It has been almost exactly 15 years since Bennet and Hacker published their seminal work “Philosophical Foundations of Neuroscience.” In that modern classic they first described the mereological fallacy and discussed its implications for neuroscience (circa 2003). This logical position grows naturally out of the philosophical tradition of Wittgenstein and, in my view, represents the most coherent and comprehensive deconstruction of the arguments of cognitive neuroscience ever published. In the book they methodically, through example after example, exposed and described in great detail the logical contradictions at the core of some of the most mainstream. At a high level and greatly simplified, the mereological fallacy shows the logical contradictions that arise (are inherent in) when assigning states of consciousness to a part of a being rather than to its whole. Specifically they demonstrated that attempting to locate consciousness in parts of the brain is doomed to failure. Logic dictates that a brain, while necessary to the condition of consciousness, is not alone sufficient to be IN a state of consciousness. The impact of that book on my own beliefs was seismic and the field was thrown into an uproar. As you might imagine having one’s entire life work exposed as based on logical contradictions did not sit well with many. (Interesting but I hadn’t thought about the parallels with the field of ‘machine learning’ , another logical contradiction, until just now. I need to come up with a name for this particular fallacy of modern computer science)
It seems that at least some of today’s neuroscientists have failed to learn the lessons B&H taught. Contrary to what Dr. Barrett might claim in her book your brain is not capable of “adding stuff from the full photograph into its vast array of prior experiences….” , only a human being with a (mostly) fully functional brain and nervous system is. Your brain also does not have a “vast array of prior experiences” or actually any prior experiences, or any experiences at all, you do. Only a living being (human being in this case) with a (mostly) functioning brain and nervous system is capable of having experiences. Moreover it is not the neurons in your visual cortex that link the blobs into shapes that aren’t actually there, you do. Only a human being (and perhaps some intelligent non human animals or even some insects) with a (mostly) functioning brain and nervous system is capable of perceiving that linked together blobs are actually recognizable shapes. While functioning neurons in your visual cortex are a requirement for you to be able to do this, the neurons cannot do it without your (the full human being you) participation in the process. Incidentally, the mereological fallacy provides some of the strongest support for my belief in an absolute requirement for embodiment for any future “artificial intelligence”, though that is a complicated and difficult argument and not for this post. It also provides an interesting window for discussing some thorny and, theoretically at least, plausible modern medical procedures such as full human head transplantation, an issue I have written about previously.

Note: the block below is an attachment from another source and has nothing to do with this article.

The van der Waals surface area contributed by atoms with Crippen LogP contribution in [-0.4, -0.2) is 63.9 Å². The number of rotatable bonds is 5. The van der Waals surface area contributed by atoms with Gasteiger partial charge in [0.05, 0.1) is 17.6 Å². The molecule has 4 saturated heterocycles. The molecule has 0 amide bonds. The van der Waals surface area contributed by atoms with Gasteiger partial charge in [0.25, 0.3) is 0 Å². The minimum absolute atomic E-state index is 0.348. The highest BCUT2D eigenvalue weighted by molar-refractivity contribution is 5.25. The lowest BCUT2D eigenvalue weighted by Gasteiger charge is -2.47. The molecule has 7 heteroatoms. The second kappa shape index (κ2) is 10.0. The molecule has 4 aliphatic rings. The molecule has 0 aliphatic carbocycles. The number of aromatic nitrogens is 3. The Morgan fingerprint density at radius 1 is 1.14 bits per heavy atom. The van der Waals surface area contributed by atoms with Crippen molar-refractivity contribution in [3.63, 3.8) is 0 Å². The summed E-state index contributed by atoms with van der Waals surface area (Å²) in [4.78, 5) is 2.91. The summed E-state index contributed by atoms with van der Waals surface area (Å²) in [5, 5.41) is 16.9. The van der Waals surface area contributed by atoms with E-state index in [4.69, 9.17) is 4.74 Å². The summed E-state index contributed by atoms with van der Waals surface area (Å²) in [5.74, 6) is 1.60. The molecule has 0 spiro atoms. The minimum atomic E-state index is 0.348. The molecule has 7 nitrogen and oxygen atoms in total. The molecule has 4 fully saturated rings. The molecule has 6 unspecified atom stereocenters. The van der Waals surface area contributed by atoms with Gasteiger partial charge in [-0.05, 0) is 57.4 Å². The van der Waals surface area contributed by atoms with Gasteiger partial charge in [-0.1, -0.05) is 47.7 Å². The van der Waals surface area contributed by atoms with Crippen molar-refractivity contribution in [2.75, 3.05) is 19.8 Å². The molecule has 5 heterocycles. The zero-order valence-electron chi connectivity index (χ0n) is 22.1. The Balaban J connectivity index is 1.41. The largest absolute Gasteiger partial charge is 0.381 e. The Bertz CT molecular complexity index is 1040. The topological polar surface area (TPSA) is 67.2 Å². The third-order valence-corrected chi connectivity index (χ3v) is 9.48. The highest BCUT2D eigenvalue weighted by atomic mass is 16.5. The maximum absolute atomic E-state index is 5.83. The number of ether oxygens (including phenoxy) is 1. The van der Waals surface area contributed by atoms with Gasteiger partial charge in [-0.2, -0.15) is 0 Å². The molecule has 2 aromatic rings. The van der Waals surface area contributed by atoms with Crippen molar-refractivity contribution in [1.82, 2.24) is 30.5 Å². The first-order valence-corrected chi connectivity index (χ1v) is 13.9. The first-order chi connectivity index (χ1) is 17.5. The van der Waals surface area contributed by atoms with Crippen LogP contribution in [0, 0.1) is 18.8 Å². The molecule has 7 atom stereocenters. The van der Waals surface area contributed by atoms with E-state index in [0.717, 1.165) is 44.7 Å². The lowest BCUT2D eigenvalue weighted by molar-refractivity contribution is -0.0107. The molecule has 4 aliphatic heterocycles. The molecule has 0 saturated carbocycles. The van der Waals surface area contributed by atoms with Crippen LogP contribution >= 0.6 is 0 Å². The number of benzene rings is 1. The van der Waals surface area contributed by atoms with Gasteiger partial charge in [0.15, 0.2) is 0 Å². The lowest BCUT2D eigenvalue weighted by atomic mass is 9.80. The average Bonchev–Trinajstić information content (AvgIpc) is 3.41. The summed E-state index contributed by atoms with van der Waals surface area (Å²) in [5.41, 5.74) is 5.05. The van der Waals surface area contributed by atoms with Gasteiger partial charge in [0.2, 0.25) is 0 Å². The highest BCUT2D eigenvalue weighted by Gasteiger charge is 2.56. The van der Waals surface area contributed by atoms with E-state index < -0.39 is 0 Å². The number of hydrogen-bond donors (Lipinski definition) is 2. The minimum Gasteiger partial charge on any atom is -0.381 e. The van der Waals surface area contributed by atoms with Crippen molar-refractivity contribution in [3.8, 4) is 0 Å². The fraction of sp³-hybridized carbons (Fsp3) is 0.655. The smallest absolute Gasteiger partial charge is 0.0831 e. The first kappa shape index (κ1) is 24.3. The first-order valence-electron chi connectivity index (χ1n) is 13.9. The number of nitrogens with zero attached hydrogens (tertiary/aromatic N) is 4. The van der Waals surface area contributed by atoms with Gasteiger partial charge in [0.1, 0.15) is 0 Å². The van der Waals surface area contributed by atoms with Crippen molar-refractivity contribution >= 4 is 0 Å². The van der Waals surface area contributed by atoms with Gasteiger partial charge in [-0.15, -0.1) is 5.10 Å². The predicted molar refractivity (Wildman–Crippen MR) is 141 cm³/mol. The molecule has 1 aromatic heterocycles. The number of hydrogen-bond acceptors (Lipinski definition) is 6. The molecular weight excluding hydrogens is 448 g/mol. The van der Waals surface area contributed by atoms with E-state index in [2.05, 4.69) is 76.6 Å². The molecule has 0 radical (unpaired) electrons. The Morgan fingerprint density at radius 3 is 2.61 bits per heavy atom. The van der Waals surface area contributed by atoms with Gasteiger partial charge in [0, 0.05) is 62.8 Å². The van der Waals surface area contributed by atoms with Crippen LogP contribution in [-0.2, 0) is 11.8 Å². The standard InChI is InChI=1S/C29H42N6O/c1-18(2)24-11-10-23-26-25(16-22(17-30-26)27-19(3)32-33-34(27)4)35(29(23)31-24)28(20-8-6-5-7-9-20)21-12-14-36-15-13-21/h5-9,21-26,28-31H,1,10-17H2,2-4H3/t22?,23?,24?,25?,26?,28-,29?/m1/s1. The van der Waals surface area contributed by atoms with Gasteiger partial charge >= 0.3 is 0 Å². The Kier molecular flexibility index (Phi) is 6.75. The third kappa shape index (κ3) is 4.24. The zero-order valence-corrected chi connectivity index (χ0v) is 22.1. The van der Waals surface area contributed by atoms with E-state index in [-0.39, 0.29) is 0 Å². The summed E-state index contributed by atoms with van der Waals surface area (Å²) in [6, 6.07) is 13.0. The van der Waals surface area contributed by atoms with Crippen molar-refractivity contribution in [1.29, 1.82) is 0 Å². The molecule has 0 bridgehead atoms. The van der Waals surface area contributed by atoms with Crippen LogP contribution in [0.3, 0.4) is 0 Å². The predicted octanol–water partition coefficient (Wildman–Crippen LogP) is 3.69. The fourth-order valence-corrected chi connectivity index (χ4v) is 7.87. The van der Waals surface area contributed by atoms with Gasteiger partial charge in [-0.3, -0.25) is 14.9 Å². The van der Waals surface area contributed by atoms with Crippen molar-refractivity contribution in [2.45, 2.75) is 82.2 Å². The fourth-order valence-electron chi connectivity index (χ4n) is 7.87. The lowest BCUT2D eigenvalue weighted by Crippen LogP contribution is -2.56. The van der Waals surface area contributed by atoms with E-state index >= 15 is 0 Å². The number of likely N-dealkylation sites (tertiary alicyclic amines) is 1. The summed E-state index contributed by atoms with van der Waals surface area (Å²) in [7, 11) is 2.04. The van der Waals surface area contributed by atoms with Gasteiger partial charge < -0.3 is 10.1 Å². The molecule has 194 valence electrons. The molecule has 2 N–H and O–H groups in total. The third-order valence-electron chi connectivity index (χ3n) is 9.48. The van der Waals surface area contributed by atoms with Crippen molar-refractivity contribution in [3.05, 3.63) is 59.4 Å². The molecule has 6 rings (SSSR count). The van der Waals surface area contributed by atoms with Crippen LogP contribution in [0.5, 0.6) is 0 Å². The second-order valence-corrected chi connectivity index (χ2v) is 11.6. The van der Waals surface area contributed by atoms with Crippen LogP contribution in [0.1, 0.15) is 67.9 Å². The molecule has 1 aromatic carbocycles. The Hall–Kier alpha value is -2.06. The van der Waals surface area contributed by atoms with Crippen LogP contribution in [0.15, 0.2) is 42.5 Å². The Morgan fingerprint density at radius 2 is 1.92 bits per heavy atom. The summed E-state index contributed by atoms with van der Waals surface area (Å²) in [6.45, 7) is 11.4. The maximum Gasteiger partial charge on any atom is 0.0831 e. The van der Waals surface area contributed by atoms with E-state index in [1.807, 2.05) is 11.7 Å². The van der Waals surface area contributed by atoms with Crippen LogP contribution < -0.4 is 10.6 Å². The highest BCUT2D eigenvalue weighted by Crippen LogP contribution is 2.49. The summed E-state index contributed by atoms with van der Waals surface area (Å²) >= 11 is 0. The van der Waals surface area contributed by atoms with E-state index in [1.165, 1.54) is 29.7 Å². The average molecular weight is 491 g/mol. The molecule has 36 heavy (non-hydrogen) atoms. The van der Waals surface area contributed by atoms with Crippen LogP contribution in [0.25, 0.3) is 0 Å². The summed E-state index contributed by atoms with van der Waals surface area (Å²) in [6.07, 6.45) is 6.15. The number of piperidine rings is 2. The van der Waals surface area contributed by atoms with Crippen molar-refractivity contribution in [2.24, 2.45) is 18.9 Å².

Dr. Barrett is not alone in her crimes against logic in neuroscience. If you read any of the technical or popular literature in the field you will find that those two examples are only the tip of iceberg when it comes to claims about what the brain is supposedly able to do. The brain can taste, eat, dream, sleep, imagine, etc. In fact, given how impressively capable our brains reportedly are it is a wonder we (human beings) are needed at all.
I have not read Dr. Barret’s book so I cannot say how damaging her apparently rampant commission of logical fallacies is to her arguments, but I will say I was and continue to be surprised by the high amount of attention this book has received. Mostly, because this idea of the brain as “constructor” or
“simulator ‘ of our reality has been around in philosophy since before philosophers even new what a brain was, and in modern times has been a position of many philosophers and neuroscientists as well. My point here is not to respond to Dr. Barrett’s position in the book and, not having read it, I have no idea how strong or weak her arguments are to support it. Supposing that her position is the correct one, the one thing I can say for certain is that it is not our brains that are ‘simulators’ of our reality, it is ourselves.
Another interesting discussion would be the impact of the correctness of this theory on the Simulation hypothesis. If we are already simulated beings in a simulated reality would it make any difference that we are also ‘simulators’ of the simulation itself. For instance at first blush it seems to weaken the probability of SH1 for it would mean the Simulators ‘programmed’ the simulation in such a way as to make ourselves also do exactly what they have already done, ‘simulate reality for us’. That seems a very odd thing to do. Perhaps it is a way for the simulators to hide the reality of the simulation from us? Since all of our experiences are simulated internally we will never’see’ the reality of the simulation for what it is. Interesting indeed. Incidentally that is another great example of of the core weakness of SH1, the too good to be true problem. Need a reason why your particular theory of neuroscience is a correct, I guarantee I can find support in some version of SH1. The only limits are those of the imagination.